- Under 6 months of age
- History of asthma (the flu shot may aggravate breathing issues and current studies are evaluating more specifically the impact of the flu shot on people with asthma)
- The October 5th, 2009 version of Science Daily reports the following degree ofprotection from the H1N1 vaccine in different age groups: a) 10-17 year olds: 76% protection from virus with a single dose of vaccine, b) less than 9 years old: 36% protection from a single dose of vaccine, and c) kids 6-35 months: 25% protection from the virus with a single dose of vaccine
- The aforementioned statistics suggest that the H1N1 vaccine doesn't appear to be very effective for young kids
- Be sure to request the mercury-free version of the flu vaccine. These are pre-filled syringes that do not contain mercury.
- Avoid the nasal version of the H1N1 vaccine IF you are a child under 2 years old or if you have a compromised immune system. The nasal version contains a live, mutated version of the H1N1 virus that some people may not be able to tolerate.
- I suggest a high dose of what my colleague, Dr. Louise Edwards, N.D., refers to as Vitamin R! This means adequate Rest and Relaxation to allow you to Rebuild and Recover from any exposure to the flu virus. If you are not sleeping well at night for approximately 8 continuous hours and you are continually stressed out, you are more susceptible to getting sick.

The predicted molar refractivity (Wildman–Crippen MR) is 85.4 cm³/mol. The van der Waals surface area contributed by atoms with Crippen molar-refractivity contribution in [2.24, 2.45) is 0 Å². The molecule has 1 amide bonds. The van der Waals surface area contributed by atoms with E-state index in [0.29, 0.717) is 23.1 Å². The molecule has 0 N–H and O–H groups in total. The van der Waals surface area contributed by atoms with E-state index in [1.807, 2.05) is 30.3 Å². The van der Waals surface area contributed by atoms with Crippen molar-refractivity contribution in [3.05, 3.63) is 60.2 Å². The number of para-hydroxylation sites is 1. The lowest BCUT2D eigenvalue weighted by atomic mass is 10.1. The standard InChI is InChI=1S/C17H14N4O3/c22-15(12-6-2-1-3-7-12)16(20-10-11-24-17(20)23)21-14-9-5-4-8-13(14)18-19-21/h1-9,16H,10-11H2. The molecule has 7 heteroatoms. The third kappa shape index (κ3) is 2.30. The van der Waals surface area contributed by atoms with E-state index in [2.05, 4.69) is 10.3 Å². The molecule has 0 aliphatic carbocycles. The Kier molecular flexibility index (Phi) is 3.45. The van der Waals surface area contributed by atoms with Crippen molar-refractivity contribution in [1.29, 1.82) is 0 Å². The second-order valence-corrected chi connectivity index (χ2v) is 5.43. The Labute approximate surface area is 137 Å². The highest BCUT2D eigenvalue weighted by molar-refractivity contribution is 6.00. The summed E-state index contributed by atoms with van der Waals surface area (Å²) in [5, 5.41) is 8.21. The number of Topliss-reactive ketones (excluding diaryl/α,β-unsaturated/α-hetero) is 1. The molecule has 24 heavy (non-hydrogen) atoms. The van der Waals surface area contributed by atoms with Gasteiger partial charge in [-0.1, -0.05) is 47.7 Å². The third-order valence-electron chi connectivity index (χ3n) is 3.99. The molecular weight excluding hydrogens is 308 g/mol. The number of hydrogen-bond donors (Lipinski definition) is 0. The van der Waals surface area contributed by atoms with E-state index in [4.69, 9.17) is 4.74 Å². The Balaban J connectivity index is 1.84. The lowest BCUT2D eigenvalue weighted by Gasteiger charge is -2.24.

- Consider supplementing with Vitamin D and probiotics to support the immune response and to promote resistance to infections.
- Work with a qualified natural medicine practitioner who can advise you on appropriate homeopathic and botanical remedies to take that address this year's flu.
- Stay well hydrated (this usually means 2-3 liters of pure water for most people) and avoid sugary drinks. Reduce coffee (1-2 cups at most) and caffeine intake as this can create a "stress" response in the body.
- Wash hands regularly, especially after being in a crowded place. Avoid touching your eyes and nose. If someone around you sneezes or coughs, try to move to a clean air environment.
- Contact a natural medicine practitioner who can offer the correct homeopathic remedy to assist your recovery.
- Fevers are the body's way of stimulating an effective immune response. In healthy adults and children, safe fevers can go as high as 104 degrees F! If you or your child has a fever (>100 degrees F), stay in close communication with your health care provider so that they can help you navigate through the fever, and they can alert you to concerning signs. Tepid baths, homeopathic remedies, and botanical medicine can assist with the discomforts associated with fevers.
- Maintain high doses of Vitamin R (rest and relaxation). Plan to stay home for 5-7 days.
- Water therapy: Stay well hydrated, especially with a fever. Your pee should be copious and clear. Hydrotherapy! Home treatments can include warming socks and alternating hot and cold compresses to the chest and throat.
- Continue probiotics and Vitamin D supplementation.
- Eat chicken soup or a light menu with steamed vegetables, garlic, onions, and ginger. Avoid sugary foods.